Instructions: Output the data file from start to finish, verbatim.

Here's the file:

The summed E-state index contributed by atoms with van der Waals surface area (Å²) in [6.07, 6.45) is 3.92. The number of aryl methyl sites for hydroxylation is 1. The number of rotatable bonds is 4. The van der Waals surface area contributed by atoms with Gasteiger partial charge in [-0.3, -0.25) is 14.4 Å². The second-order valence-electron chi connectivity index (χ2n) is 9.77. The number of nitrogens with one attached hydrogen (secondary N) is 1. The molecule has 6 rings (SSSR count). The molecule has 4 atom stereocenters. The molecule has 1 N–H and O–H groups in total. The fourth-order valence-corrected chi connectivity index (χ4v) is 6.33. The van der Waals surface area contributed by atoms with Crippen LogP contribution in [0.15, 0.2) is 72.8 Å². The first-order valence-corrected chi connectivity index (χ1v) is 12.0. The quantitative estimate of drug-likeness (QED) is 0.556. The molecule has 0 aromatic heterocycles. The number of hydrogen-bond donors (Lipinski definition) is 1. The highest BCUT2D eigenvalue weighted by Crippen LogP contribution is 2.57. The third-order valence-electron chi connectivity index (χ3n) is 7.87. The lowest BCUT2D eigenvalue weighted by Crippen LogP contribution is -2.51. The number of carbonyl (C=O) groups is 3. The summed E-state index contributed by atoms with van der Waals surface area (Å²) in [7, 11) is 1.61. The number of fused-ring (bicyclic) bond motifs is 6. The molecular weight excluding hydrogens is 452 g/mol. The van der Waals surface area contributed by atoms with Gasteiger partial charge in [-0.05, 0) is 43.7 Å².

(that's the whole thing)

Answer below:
The summed E-state index contributed by atoms with van der Waals surface area (Å²) in [6.07, 6.45) is 3.92. The number of aryl methyl sites for hydroxylation is 1. The number of rotatable bonds is 4. The van der Waals surface area contributed by atoms with Gasteiger partial charge in [-0.3, -0.25) is 14.4 Å². The second-order valence-electron chi connectivity index (χ2n) is 9.77. The number of nitrogens with one attached hydrogen (secondary N) is 1. The molecule has 6 rings (SSSR count). The molecule has 4 atom stereocenters. The molecule has 1 N–H and O–H groups in total. The fourth-order valence-corrected chi connectivity index (χ4v) is 6.33. The van der Waals surface area contributed by atoms with Crippen LogP contribution in [0.15, 0.2) is 72.8 Å². The first-order valence-corrected chi connectivity index (χ1v) is 12.0. The quantitative estimate of drug-likeness (QED) is 0.556. The molecule has 0 aromatic heterocycles. The number of hydrogen-bond donors (Lipinski definition) is 1. The highest BCUT2D eigenvalue weighted by Crippen LogP contribution is 2.57. The third-order valence-electron chi connectivity index (χ3n) is 7.87. The lowest BCUT2D eigenvalue weighted by Crippen LogP contribution is -2.51. The number of carbonyl (C=O) groups is 3. The summed E-state index contributed by atoms with van der Waals surface area (Å²) in [7, 11) is 1.61. The number of fused-ring (bicyclic) bond motifs is 6. The molecular weight excluding hydrogens is 452 g/mol. The van der Waals surface area contributed by atoms with Gasteiger partial charge in [-0.05, 0) is 43.7 Å².